I am skeptical that anyone can prove that God “forbids” the ordination of women in scripture. They could surely prove that men were predominantly selected to the ministry in first century middle eastern culture. It’s pretty clear that Paul had some issues in dealing with women in the church. And it’s very clear that the writers of the New Testament were not exactly ready to completely upset every aspect of the present social order, including the ones that identified women as subservient to men.
Yet, we seem to conveniently neglect the times that Paul puts women on equal footing with men (Galatians 3:28); or names them as equals in the work of the gospel (Philippians 4:2-3); or identifies a woman as a deacon (Romans 16). And we surely forget that, on the Day of Resurrection, the women were the only ones around to witness the actual event, while the guys were hiding.
I understand that some churches and Christians interpret the scriptures in different ways, and respect the decision of others to not ordain women. But I don’t agree with that interpretation, and neither does Augusta Heights.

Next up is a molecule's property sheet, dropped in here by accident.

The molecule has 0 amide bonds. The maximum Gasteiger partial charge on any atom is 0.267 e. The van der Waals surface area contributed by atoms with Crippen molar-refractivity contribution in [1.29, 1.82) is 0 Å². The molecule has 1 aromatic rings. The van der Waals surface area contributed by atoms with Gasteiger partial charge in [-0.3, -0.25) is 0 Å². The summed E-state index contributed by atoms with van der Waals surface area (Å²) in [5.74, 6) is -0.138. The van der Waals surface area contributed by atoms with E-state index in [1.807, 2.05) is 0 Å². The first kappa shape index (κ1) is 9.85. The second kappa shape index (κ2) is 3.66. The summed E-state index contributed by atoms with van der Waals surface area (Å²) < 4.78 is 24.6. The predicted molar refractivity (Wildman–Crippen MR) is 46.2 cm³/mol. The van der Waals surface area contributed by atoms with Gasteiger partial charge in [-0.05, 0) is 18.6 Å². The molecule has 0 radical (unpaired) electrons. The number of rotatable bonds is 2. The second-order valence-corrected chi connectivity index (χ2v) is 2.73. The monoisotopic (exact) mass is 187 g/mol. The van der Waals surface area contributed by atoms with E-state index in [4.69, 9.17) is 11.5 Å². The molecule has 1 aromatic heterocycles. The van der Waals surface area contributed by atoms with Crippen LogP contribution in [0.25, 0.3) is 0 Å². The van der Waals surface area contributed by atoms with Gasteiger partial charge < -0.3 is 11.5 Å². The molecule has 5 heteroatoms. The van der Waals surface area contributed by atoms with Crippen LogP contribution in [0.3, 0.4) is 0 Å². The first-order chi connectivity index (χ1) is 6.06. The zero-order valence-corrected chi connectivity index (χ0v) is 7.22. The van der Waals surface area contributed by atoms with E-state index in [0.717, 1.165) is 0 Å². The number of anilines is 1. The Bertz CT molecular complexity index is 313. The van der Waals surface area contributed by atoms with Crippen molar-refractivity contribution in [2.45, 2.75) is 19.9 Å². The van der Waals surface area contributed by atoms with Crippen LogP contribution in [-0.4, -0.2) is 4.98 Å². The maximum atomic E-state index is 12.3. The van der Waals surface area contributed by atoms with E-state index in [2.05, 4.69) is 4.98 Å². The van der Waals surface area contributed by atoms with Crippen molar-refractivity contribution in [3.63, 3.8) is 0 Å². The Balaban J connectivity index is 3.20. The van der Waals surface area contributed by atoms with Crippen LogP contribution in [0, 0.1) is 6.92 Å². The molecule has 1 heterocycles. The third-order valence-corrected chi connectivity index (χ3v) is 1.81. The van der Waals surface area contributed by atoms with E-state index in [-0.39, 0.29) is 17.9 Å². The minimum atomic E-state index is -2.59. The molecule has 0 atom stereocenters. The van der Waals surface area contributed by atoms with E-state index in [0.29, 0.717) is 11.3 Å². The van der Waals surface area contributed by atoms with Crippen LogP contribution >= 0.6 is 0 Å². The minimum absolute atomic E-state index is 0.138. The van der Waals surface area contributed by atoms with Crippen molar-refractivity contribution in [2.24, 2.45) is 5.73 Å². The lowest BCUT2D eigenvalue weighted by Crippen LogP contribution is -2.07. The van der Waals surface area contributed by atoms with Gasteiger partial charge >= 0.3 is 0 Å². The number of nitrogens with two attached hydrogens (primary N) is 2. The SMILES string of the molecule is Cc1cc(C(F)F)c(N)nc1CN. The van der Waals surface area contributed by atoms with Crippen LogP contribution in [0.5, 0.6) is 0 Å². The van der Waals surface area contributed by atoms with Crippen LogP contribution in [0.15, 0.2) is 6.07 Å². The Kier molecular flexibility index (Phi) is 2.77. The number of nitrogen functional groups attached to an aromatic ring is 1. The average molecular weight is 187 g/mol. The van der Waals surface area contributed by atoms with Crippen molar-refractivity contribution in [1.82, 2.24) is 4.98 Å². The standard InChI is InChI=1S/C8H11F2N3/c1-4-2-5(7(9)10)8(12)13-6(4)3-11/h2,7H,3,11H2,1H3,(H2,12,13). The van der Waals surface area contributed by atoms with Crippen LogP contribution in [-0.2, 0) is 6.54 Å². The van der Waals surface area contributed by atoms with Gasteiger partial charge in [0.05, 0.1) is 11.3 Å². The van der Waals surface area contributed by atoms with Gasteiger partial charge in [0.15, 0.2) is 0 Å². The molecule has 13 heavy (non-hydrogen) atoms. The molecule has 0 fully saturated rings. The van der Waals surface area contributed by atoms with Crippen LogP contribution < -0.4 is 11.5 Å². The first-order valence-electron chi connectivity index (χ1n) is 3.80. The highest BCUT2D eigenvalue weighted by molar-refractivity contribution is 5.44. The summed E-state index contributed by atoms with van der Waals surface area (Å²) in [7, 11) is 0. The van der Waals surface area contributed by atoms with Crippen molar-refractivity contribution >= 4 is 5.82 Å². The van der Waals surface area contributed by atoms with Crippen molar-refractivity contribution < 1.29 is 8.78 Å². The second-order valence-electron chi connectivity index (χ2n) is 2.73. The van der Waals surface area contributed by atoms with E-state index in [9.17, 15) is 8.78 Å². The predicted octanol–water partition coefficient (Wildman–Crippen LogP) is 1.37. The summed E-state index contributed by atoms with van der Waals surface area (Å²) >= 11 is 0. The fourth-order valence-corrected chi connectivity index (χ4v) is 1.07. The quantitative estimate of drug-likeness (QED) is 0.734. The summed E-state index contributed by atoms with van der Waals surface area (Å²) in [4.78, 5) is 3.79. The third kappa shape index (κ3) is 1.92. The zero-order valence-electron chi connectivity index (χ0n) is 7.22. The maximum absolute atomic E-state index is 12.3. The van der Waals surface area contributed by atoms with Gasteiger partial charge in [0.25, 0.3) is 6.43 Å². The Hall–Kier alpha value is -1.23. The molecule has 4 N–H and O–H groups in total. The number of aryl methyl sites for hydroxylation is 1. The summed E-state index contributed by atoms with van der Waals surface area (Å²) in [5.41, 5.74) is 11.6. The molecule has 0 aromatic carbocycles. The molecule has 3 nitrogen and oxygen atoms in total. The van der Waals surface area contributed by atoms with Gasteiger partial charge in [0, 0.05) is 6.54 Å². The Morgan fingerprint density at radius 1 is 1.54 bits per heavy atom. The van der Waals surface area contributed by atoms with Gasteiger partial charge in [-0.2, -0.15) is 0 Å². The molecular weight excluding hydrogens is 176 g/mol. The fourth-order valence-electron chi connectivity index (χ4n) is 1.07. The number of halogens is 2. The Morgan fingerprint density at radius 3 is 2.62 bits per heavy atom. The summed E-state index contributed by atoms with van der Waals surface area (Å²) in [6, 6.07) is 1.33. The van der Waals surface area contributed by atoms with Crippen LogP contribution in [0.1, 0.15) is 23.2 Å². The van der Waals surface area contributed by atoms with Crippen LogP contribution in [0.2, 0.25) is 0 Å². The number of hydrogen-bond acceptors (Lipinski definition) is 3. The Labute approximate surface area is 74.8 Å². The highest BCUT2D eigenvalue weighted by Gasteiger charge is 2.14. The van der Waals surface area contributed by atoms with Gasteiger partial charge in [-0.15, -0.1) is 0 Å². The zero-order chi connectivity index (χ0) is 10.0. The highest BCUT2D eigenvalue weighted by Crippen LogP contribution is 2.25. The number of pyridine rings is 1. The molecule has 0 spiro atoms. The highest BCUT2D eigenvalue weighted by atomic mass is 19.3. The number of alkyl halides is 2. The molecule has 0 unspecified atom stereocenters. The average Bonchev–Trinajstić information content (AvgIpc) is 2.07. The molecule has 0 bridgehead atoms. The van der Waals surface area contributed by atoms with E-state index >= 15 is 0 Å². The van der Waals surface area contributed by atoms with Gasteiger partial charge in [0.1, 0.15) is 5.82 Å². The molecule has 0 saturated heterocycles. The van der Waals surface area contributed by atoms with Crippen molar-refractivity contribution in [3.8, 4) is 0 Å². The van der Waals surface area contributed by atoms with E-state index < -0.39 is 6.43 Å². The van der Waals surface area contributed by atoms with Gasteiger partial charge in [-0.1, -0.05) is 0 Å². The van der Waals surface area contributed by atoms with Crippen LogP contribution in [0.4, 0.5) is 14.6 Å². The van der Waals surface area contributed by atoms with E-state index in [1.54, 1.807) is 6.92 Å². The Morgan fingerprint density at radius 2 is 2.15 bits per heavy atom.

Beyond that, it is naive to say that this is a “non-essential issue” to churches or Gospel ministry. How can we call it non-essential when half of the church is eliminated from God’s calling? How can we pretend that it’s unimportant to tell God who he can or cannot call to ministry?
I’ve heard it too many times from too many people: God “won’t” call a woman to the ministry. God “doesn’t” call women to ministry because Gog did not “make” women for ministry. And the crème de la crème, God “can’t” call a woman to the ministry.
That’s a pretty extreme limitation to put on God. The only limits on God are those that are self-imposed, and I do not find any compelling argument that God eternally denies the call to ministry to all women. I would argue that we should use extreme caution in telling someone that we call Almighty, Creator, Redeemer, and Deliverer what won’t/isn’t/can’t be done.
Our belief is that God, revealed in Jesus Christ and through the power of the Holy Spirit, can call anyone at any time to a special designation of a life in ministry of the Gospel. Let there be no doubt that we are ALL ordained, all called to ministry in various capacities. But it is still our privilege as church to acknowledge when such a calling grows into a specific, unique life event.
This is really what we are doing on Sunday, by recognizing the unique calling on the life of one special lady. We are more than happy to announce that YES, we believe women can be called and ordained; and are thrilled to be a part of such an ordination. Whether or not you agree with us, we invite you to rejoice with us and pray for Debbie Roper as she celebrates her calling.
It is time for us to recognize that it is not our place to determine who God can or cannot call to ministry.